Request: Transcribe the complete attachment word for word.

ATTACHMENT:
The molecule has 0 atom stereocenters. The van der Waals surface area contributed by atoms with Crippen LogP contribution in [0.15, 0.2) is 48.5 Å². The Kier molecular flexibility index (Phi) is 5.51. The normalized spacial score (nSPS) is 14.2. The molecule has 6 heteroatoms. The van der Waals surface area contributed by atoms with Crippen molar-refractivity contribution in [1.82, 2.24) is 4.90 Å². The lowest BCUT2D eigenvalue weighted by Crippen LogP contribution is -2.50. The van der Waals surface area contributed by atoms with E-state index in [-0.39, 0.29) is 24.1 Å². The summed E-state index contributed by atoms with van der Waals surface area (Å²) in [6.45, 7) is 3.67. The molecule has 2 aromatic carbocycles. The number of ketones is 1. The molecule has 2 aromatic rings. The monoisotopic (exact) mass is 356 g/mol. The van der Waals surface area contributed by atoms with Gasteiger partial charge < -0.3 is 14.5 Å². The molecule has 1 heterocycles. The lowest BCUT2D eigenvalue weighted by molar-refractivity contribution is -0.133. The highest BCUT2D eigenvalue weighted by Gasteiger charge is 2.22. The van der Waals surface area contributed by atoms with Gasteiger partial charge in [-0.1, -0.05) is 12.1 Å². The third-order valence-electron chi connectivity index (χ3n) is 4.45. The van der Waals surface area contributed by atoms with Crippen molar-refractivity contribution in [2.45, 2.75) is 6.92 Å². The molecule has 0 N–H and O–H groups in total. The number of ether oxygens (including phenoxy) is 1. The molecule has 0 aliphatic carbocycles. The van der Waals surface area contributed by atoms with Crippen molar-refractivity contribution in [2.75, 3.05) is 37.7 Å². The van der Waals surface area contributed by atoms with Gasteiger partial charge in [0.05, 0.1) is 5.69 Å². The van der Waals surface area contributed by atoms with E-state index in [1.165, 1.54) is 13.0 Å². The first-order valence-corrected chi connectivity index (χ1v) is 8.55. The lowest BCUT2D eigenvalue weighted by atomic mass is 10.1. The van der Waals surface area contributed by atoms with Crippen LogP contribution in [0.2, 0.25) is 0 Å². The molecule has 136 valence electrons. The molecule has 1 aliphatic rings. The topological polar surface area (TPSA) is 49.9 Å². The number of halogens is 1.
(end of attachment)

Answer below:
The molecule has 0 atom stereocenters. The van der Waals surface area contributed by atoms with Crippen LogP contribution in [0.15, 0.2) is 48.5 Å². The Kier molecular flexibility index (Phi) is 5.51. The normalized spacial score (nSPS) is 14.2. The molecule has 6 heteroatoms. The van der Waals surface area contributed by atoms with Crippen molar-refractivity contribution in [1.82, 2.24) is 4.90 Å². The lowest BCUT2D eigenvalue weighted by Crippen LogP contribution is -2.50. The van der Waals surface area contributed by atoms with E-state index in [-0.39, 0.29) is 24.1 Å². The summed E-state index contributed by atoms with van der Waals surface area (Å²) in [6.45, 7) is 3.67. The molecule has 2 aromatic carbocycles. The number of ketones is 1. The molecule has 2 aromatic rings. The monoisotopic (exact) mass is 356 g/mol. The van der Waals surface area contributed by atoms with Gasteiger partial charge < -0.3 is 14.5 Å². The molecule has 1 heterocycles. The lowest BCUT2D eigenvalue weighted by molar-refractivity contribution is -0.133. The highest BCUT2D eigenvalue weighted by Gasteiger charge is 2.22. The van der Waals surface area contributed by atoms with Gasteiger partial charge in [-0.1, -0.05) is 12.1 Å². The third-order valence-electron chi connectivity index (χ3n) is 4.45. The van der Waals surface area contributed by atoms with Crippen molar-refractivity contribution in [2.45, 2.75) is 6.92 Å². The molecule has 0 N–H and O–H groups in total. The number of ether oxygens (including phenoxy) is 1. The molecule has 0 aliphatic carbocycles. The van der Waals surface area contributed by atoms with Crippen molar-refractivity contribution in [2.75, 3.05) is 37.7 Å². The van der Waals surface area contributed by atoms with Gasteiger partial charge in [0.05, 0.1) is 5.69 Å². The van der Waals surface area contributed by atoms with E-state index in [1.165, 1.54) is 13.0 Å². The first-order valence-corrected chi connectivity index (χ1v) is 8.55. The lowest BCUT2D eigenvalue weighted by atomic mass is 10.1. The van der Waals surface area contributed by atoms with Crippen LogP contribution in [0.2, 0.25) is 0 Å². The molecule has 136 valence electrons. The molecule has 1 aliphatic rings. The topological polar surface area (TPSA) is 49.9 Å². The number of halogens is 1.